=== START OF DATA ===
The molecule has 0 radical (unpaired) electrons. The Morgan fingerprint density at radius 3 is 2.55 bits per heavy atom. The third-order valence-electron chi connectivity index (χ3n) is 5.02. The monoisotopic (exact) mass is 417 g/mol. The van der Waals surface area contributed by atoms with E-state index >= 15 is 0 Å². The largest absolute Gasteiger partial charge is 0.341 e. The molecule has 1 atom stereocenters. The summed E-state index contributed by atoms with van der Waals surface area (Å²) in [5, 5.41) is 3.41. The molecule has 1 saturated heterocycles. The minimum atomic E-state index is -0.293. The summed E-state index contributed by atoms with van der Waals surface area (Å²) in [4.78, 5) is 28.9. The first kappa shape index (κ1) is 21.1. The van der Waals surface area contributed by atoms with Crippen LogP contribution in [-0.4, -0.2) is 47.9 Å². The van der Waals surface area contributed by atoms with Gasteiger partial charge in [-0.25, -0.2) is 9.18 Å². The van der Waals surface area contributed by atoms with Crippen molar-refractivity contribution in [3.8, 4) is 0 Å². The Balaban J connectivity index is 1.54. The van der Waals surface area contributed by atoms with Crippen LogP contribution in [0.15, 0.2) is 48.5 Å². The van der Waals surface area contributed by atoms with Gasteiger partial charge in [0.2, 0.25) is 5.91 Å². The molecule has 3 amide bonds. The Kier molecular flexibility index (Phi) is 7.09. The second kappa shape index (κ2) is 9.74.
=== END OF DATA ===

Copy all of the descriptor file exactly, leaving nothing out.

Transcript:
The molecule has 0 radical (unpaired) electrons. The Morgan fingerprint density at radius 3 is 2.55 bits per heavy atom. The third-order valence-electron chi connectivity index (χ3n) is 5.02. The monoisotopic (exact) mass is 417 g/mol. The van der Waals surface area contributed by atoms with E-state index >= 15 is 0 Å². The largest absolute Gasteiger partial charge is 0.341 e. The molecule has 1 atom stereocenters. The summed E-state index contributed by atoms with van der Waals surface area (Å²) in [5, 5.41) is 3.41. The molecule has 1 saturated heterocycles. The minimum atomic E-state index is -0.293. The summed E-state index contributed by atoms with van der Waals surface area (Å²) in [4.78, 5) is 28.9. The first kappa shape index (κ1) is 21.1. The van der Waals surface area contributed by atoms with Crippen LogP contribution in [-0.4, -0.2) is 47.9 Å². The van der Waals surface area contributed by atoms with Gasteiger partial charge in [-0.25, -0.2) is 9.18 Å². The van der Waals surface area contributed by atoms with Crippen molar-refractivity contribution in [3.8, 4) is 0 Å². The Balaban J connectivity index is 1.54. The van der Waals surface area contributed by atoms with Crippen LogP contribution in [0.15, 0.2) is 48.5 Å². The van der Waals surface area contributed by atoms with Gasteiger partial charge in [0.2, 0.25) is 5.91 Å². The molecule has 3 amide bonds. The Kier molecular flexibility index (Phi) is 7.09. The second kappa shape index (κ2) is 9.74.